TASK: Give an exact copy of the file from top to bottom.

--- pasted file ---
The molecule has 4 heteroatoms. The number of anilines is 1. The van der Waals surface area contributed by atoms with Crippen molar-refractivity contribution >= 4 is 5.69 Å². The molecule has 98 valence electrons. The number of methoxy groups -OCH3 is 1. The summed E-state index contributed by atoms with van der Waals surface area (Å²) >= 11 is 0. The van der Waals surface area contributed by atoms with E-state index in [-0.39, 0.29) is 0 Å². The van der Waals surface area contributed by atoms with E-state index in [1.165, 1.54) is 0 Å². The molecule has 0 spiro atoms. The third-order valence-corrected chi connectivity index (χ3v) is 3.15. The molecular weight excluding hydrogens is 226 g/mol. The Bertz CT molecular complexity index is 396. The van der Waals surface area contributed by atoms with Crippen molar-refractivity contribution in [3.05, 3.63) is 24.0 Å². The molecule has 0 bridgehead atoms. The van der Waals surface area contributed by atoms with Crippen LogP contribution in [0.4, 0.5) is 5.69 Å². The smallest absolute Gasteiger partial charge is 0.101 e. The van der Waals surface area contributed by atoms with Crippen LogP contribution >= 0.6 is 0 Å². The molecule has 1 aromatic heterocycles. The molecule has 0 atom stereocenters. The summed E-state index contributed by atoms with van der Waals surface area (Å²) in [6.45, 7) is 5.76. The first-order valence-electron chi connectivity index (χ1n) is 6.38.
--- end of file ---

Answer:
The molecule has 4 heteroatoms. The number of anilines is 1. The van der Waals surface area contributed by atoms with Crippen molar-refractivity contribution >= 4 is 5.69 Å². The molecule has 98 valence electrons. The number of methoxy groups -OCH3 is 1. The summed E-state index contributed by atoms with van der Waals surface area (Å²) >= 11 is 0. The van der Waals surface area contributed by atoms with E-state index in [-0.39, 0.29) is 0 Å². The van der Waals surface area contributed by atoms with E-state index in [1.165, 1.54) is 0 Å². The molecule has 0 spiro atoms. The third-order valence-corrected chi connectivity index (χ3v) is 3.15. The molecular weight excluding hydrogens is 226 g/mol. The Bertz CT molecular complexity index is 396. The van der Waals surface area contributed by atoms with Crippen molar-refractivity contribution in [3.05, 3.63) is 24.0 Å². The molecule has 0 bridgehead atoms. The van der Waals surface area contributed by atoms with Crippen LogP contribution in [0.4, 0.5) is 5.69 Å². The smallest absolute Gasteiger partial charge is 0.101 e. The van der Waals surface area contributed by atoms with Crippen LogP contribution >= 0.6 is 0 Å². The molecule has 1 aromatic heterocycles. The molecule has 0 atom stereocenters. The summed E-state index contributed by atoms with van der Waals surface area (Å²) in [6.45, 7) is 5.76. The first-order valence-electron chi connectivity index (χ1n) is 6.38.